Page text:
Coffee pod supplier iCapsulate was offered $2.5 million on TV’s Shark Tank, but on Saturday it will be offered for sale by a liquidator.
ICapsulate made headlines in July 2017 when Morgan & Banks founder Andrew Banks pledged the cheque to Kane Bodiam for 22.5 per cent of his business, the biggest on-camera deal in the four-season history of Network Ten’s Shark Tank.
However, Mr Banks never followed through on the investment, after doubts were cast on Mr Bodiam’s claim that iCapsulate had a competitive advantage in biodegradable coffee pods.
Mr Bodiam now also appears to have fallen out with his business partner Peter Draper, one of the trio who bought Fantastic Furniture out of liquidation in 1996 and listed it on the ASX. Shark Tank’s Andrew Banks with Kane Bodiam, before their $2.5 million investment deal fell through. Mr Draper commenced litigation in the Supreme Court of NSW last week over a business dispute with Mr Bodiam, but after mediation on Monday an agreement was made to place the business in voluntary administration and appoint a liquidator.
The appointee, Andrew Barnden of Rodgers Reidy, said iCapsulate did not appear to be insolvent and would continue trading. However, he said the standard administration process would still be followed, with a marketing campaign to commence on Saturday ahead of a first creditors’ meeting next Thursday. Regulatory filings show entities associated with Mr Bodiam own 75 per cent of iCapsulate, which is backed with $500,000 of paid share capital, and Mr Draper the balance.
Mr Barnden said a management buyout of the business looked to be a possibility, but said informal expressions of interest had come from third parties.
Dropped the deal
ICapsulate is one of four major players in Australia’s coffee pod market. The founders of the other three, Mad Coffee Capsules’ Charlie Stillisano, Coffee Caps director Tony Rubenstein and PodPac’s Toby Strong, issued a statement after the Shark Tank episode aired, claiming Mr Bodiam had made “highly questionable statements” on the show.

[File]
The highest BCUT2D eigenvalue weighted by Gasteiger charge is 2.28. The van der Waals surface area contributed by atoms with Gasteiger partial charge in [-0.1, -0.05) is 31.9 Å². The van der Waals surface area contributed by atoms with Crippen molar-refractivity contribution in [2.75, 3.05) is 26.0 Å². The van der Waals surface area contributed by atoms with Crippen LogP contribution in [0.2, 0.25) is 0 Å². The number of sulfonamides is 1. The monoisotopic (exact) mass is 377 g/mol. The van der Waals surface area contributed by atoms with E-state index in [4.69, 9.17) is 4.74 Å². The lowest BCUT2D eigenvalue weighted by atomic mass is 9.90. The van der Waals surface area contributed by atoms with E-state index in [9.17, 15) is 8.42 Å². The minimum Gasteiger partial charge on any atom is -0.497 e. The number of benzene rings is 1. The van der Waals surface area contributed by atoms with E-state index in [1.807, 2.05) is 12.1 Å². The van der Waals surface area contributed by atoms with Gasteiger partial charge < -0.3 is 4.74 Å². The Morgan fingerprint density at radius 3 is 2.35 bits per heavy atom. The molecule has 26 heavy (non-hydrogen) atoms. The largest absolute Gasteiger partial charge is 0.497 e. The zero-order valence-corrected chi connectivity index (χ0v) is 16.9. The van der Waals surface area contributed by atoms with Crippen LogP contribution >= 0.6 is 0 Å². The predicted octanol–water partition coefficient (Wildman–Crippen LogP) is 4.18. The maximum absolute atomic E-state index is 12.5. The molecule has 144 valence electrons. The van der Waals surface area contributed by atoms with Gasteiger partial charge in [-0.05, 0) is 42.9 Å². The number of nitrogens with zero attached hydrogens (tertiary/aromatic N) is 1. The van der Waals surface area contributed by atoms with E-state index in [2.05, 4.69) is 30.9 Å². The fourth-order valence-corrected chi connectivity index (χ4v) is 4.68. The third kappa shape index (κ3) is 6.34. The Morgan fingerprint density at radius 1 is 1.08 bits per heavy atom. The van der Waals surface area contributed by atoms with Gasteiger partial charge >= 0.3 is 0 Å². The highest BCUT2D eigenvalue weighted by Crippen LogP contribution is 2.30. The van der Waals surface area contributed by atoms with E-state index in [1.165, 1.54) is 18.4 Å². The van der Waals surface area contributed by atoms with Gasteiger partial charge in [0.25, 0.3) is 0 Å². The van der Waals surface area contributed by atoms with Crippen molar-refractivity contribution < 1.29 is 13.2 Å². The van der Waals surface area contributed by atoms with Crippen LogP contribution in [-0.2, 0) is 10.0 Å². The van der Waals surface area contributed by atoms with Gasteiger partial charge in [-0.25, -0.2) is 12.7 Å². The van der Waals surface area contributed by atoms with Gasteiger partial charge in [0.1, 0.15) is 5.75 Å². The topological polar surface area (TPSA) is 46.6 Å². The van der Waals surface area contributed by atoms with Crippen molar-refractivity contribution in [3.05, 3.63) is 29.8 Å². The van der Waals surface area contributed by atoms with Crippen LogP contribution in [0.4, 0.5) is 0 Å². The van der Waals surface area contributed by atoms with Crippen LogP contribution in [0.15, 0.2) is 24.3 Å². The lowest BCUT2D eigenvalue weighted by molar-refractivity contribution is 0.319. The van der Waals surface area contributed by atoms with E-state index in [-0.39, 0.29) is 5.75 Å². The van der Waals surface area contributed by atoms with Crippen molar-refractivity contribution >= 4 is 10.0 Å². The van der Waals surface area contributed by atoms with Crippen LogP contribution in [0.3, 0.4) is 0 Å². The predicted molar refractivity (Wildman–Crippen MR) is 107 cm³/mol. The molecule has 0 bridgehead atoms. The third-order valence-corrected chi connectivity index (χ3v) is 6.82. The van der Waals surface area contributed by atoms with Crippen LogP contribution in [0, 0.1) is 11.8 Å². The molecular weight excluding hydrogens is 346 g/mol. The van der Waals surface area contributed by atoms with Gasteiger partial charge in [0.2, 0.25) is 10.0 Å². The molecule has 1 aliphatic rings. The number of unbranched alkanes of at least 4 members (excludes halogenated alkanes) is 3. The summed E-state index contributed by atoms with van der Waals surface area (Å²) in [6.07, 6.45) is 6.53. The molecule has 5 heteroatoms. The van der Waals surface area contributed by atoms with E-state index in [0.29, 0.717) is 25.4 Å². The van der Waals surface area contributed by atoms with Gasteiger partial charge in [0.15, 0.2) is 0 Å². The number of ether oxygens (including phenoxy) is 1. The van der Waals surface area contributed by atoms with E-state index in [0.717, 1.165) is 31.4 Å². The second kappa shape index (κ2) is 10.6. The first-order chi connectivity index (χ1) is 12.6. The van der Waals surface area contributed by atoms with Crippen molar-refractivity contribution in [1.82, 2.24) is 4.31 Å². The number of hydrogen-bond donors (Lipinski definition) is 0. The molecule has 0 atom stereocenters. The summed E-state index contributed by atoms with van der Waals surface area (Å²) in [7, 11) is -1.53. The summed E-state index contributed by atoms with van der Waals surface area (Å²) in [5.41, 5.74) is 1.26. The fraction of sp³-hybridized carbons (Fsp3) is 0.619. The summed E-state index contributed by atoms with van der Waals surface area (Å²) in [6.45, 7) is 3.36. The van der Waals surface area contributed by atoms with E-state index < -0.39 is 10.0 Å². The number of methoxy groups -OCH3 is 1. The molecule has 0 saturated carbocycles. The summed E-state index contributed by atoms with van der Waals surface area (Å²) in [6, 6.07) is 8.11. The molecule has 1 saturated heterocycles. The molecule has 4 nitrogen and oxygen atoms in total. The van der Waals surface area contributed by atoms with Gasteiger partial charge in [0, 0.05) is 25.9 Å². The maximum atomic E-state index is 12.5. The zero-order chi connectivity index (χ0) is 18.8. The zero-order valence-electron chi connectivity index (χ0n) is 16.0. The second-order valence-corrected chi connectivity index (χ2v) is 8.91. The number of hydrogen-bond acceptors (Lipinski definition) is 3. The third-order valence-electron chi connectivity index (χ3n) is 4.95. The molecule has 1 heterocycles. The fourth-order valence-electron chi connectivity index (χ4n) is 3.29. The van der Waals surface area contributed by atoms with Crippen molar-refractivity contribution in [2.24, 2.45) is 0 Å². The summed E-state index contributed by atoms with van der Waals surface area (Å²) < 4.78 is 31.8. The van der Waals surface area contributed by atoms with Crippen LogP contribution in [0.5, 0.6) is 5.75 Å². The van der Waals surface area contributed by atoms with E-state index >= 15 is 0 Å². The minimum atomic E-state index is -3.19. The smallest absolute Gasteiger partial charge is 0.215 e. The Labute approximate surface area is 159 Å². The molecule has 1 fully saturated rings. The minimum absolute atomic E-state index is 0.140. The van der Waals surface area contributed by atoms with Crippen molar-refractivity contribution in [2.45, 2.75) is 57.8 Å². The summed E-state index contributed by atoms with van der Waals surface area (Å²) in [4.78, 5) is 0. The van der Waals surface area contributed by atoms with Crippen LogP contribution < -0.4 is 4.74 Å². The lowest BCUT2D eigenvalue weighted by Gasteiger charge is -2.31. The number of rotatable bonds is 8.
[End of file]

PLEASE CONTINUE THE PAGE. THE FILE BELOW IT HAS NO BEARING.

“We are not aware of a single major retail store in Australia from which a customer can purchase coffee capsules packed by iCapsulate,” their statement said.
“In our opinion, Andrew Banks was taken hook, line and sinker.”
Mr Banks told News Corp in March he had dropped the iCapsulate deal after getting industry insights from his friend, Vittoria Coffee boss Les Schirato.
“It was [a shame], because their revenues were getting close to $15 million [in 2016-17] and $21 million the next, they had a reasonable business. They still [do], they just don’t have my money,” he said.
Mr Bodiam refuted Mr Banks’ claims at the time, insisting he had dropped the Shark because he was moving too slow on the deal. He did not respond to a request for comment by The Australian Financial Review, and Mr Draper was unable to be contacted.
Mr Bodiam had praised Mr Draper as “an amazing mentor” in an interview before the Shark Tank deal went sour.
“I like that for all his amazing successes he is down to earth and we can have a beer after a hard day and make plans to make an new project,” Mr Bodiam said.
“He doesn’t tire of my ideas, and has supported me with everything I wanted to do.”
Article via Financial Review on 13 Sept. 2018 https://www.afr.com/leadership/entrepreneur/icapsulate-shark-tanks-biggest-deal-company-in-administration-20180913-h15b77